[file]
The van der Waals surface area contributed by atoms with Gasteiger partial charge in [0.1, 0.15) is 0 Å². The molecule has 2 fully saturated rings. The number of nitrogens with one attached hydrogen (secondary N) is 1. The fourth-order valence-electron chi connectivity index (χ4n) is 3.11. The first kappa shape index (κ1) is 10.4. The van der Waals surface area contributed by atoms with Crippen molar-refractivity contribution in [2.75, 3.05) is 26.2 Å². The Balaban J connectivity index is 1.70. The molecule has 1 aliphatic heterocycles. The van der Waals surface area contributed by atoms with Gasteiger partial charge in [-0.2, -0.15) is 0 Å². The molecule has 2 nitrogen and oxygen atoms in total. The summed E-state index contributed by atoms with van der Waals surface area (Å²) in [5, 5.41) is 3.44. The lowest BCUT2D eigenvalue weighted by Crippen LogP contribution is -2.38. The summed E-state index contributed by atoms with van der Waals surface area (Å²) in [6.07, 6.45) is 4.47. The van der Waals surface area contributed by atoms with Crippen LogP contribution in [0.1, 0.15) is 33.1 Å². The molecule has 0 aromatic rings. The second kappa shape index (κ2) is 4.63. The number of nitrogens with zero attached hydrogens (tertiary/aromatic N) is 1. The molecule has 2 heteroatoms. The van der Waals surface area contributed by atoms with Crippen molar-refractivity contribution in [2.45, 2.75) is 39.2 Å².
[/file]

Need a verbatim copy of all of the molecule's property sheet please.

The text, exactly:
The van der Waals surface area contributed by atoms with Gasteiger partial charge in [0.1, 0.15) is 0 Å². The molecule has 2 fully saturated rings. The number of nitrogens with one attached hydrogen (secondary N) is 1. The fourth-order valence-electron chi connectivity index (χ4n) is 3.11. The first kappa shape index (κ1) is 10.4. The van der Waals surface area contributed by atoms with Crippen molar-refractivity contribution in [2.75, 3.05) is 26.2 Å². The Balaban J connectivity index is 1.70. The molecule has 1 aliphatic heterocycles. The van der Waals surface area contributed by atoms with Gasteiger partial charge in [-0.2, -0.15) is 0 Å². The molecule has 2 nitrogen and oxygen atoms in total. The summed E-state index contributed by atoms with van der Waals surface area (Å²) in [5, 5.41) is 3.44. The lowest BCUT2D eigenvalue weighted by Crippen LogP contribution is -2.38. The summed E-state index contributed by atoms with van der Waals surface area (Å²) in [6.07, 6.45) is 4.47. The van der Waals surface area contributed by atoms with Crippen LogP contribution in [0.1, 0.15) is 33.1 Å². The molecule has 0 aromatic rings. The second kappa shape index (κ2) is 4.63. The number of nitrogens with zero attached hydrogens (tertiary/aromatic N) is 1. The molecule has 2 heteroatoms. The van der Waals surface area contributed by atoms with Crippen molar-refractivity contribution in [2.45, 2.75) is 39.2 Å².